This series, for the most part, contains the records of the Special Faculty Committee on the Presidency. It includes the correspondence received by the committee from members both inside and outside of Columbia nominating candidates for the presidency. There are three versions of the reports collecting the names of the nominees, their qualifications and statements of support, including the final version presented to the Board of Trustees in September 1945. The rest of the series contains the Trustees correspondence in conducting the search over the next two years. There are also newspaper clippings and articles related to search and the appointment of President Dwight D. Eisenhower in 1947.

Series II. 1968 Presidential Search, 1968-1974

This series contains the records of the Faculty Search Committee for a Permanent President of the University convened in 1968. There are meeting minutes, notes, candidate files and general subject files, including the records of the Student Search Committee. The records end in May 1969, as the committees considered candidates but the search remains unsolved. The records include correspondence about the search process in 1969 that was shared with President McGill in 1974.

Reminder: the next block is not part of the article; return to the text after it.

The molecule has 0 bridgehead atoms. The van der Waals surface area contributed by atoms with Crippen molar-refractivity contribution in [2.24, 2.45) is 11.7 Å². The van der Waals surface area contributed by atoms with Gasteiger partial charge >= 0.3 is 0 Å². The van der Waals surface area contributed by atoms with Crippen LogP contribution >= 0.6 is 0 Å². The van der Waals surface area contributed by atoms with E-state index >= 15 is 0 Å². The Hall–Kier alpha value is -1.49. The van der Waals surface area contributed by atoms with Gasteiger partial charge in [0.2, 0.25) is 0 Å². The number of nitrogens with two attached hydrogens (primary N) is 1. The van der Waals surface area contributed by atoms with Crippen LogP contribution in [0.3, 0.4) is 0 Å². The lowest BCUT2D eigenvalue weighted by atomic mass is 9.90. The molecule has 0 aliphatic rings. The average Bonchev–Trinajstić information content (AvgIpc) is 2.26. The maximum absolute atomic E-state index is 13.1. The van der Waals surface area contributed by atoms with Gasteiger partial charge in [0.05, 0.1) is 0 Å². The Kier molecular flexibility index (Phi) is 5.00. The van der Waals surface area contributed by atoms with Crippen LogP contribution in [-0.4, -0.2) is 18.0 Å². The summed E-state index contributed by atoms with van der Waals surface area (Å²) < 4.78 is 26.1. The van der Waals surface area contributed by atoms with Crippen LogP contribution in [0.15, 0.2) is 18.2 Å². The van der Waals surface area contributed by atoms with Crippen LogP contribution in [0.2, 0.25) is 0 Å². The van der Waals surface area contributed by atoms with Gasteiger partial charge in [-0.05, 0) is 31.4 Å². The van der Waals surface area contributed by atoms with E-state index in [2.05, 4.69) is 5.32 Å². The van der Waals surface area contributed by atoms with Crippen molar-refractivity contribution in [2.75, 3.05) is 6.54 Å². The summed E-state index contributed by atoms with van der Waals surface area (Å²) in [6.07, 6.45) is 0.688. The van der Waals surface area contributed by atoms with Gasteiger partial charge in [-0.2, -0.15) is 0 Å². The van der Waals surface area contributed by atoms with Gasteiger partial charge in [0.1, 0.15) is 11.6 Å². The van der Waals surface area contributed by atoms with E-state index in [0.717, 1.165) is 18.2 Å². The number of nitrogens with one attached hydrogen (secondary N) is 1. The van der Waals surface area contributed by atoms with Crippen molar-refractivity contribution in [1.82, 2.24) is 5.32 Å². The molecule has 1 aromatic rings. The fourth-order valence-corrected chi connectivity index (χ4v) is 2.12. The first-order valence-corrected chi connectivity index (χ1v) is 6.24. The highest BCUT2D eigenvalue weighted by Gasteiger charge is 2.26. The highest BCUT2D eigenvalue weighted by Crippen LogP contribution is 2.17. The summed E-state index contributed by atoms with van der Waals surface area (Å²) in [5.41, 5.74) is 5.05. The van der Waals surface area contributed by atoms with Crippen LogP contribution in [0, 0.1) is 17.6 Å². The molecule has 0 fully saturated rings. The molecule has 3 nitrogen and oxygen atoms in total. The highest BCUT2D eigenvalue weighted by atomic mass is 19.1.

Series III. 1979 Presidential Search, 1979-1980

This series is made up of the "chron" files and correspondence of the Presidential Search Committee in 1979. There are also articles, books, pamphlets and copies of the position advertisement.

Series IV. 1992 Presidential Search, 1992-1993

This series contains three subseries of records that were maintained in the Presidential Search Committee office. Most of the documents of the Presidential Search Committee records fall within the period June 6, 1992 through February 1, 1993, the dates of the announcement of President Sovern's resignation and the announcement of the selection of George Rupp as Columbia's next President, respectively.

Subseries IV.1: Nominee Files, 1992-1993